Thursday, October 26, 2006

Women, veils, and slabs of meat

An Australian Cleric is in trouble for saying that women who fail to cover their faces are like slabs of open meat on a table, just inviting attack.

Fortunately for the Christian church in Australia, this intemperate remark was made not by some batty Anglican bishop, but by a cleric of the Muslim persuasion.

I know, I know -- you're shocked.

The fact is, this comment says more about the self-identity of Muslim males, as potential sexual predators stopped only by the complete covering of women's bodies, than it does about Australian women.

It also contrasts the difference between Islam, which emphasizes outward appearance and self-effort, vs. Christianity, which offers inward regeneration and empowerment through faith in Christ. Anyone who suggests that Islam and Christianity are compatible or even comparable faiths doesn't understand the profound differences between the two.

During the reign of Golda Meir a parliamentarian suggested a ban on women being out on the streets during the evening, as a means of cutting down on sexual attacks that were taking place. As Golda perhaps dryly but no doubt correctly observed, since it was the men doing the offending, it was they, and not the women, who should be banned from the streets.

Having said all this, women should dress modestly, but there's a difference between dressing like a you-know-what and being draped from head to toe.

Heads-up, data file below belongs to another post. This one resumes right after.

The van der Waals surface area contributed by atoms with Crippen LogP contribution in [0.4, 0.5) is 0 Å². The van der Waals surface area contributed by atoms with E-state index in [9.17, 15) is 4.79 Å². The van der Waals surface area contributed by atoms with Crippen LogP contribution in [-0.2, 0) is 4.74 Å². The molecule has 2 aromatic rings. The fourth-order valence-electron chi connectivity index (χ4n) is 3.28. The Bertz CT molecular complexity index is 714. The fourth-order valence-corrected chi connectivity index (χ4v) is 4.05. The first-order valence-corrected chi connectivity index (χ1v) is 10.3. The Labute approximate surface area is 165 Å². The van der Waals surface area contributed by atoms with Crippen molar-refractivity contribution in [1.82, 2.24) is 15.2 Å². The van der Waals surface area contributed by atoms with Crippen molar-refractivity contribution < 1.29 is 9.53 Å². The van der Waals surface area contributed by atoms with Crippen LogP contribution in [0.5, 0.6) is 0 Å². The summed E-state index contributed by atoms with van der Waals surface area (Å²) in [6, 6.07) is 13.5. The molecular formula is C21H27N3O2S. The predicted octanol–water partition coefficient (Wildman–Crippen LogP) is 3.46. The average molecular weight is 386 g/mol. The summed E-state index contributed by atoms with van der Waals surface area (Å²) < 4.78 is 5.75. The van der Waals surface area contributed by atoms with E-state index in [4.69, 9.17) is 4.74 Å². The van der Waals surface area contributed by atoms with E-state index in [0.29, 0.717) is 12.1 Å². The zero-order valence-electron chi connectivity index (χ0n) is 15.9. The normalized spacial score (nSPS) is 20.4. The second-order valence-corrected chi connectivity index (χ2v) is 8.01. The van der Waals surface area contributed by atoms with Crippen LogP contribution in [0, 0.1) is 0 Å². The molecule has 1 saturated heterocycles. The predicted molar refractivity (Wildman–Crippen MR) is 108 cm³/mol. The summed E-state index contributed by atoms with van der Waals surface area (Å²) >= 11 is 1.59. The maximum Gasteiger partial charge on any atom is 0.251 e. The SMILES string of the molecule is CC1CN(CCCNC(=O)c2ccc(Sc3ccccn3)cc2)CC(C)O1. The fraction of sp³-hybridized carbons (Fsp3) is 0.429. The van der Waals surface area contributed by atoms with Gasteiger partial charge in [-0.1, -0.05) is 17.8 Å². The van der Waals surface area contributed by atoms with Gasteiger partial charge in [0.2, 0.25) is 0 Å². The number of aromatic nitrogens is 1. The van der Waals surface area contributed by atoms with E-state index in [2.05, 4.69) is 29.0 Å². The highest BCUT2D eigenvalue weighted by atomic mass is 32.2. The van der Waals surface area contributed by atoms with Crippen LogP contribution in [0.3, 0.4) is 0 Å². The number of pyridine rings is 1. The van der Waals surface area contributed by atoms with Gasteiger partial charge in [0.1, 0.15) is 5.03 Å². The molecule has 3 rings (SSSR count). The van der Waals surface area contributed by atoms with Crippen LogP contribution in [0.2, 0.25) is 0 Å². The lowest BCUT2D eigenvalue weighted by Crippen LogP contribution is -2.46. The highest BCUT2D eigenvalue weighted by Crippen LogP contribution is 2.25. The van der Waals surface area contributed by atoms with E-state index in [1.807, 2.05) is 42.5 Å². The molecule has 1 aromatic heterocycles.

Meanwhile, if a ban on Muslim males on Australian streets, or, perhaps, eye-blinkers, is what it takes to keep the women safe, so be it.

And that's the way the Ball bounces.

Sunday, October 22, 2006

I'm married to my dog

The Bishop-elect of the American Episcopal church is at it again. In a recent speech she used the fact that Scripture uses marriage as a metaphor for the relationship between God and His people as a launching point for the redefining of marriage.

Listen to her logic:

"Most often marriage is a metaphor for the relationship between God and the human soul."

[Actually not true. In Scripture it represents the unique, exclusive relationship that God has towards his covenant people (as opposed to people outside his covenant), and the exclusive faithfulness they are expected to have towards Him.]

"And if each one of us is made in the image of God, then it is also an image for all human relationships, not just those that fit our understanding of marriage."

[Not true. We may be made in the image of God, but we are not God. She makes a leap that is unsupported in Scripture or logic. Notice the effect: marriage is now no longer a concrete "fact" used to describe the intimate union of a man and a woman, but a word used to represent "all human relationships". Liberals resort to this kind of logical sleight-of-hand because the plain meaning of Scripture is repugnant to them. Unfortunately, for the ignorant and gullible, such twisting of words and meaning passes for great spiritual insight.]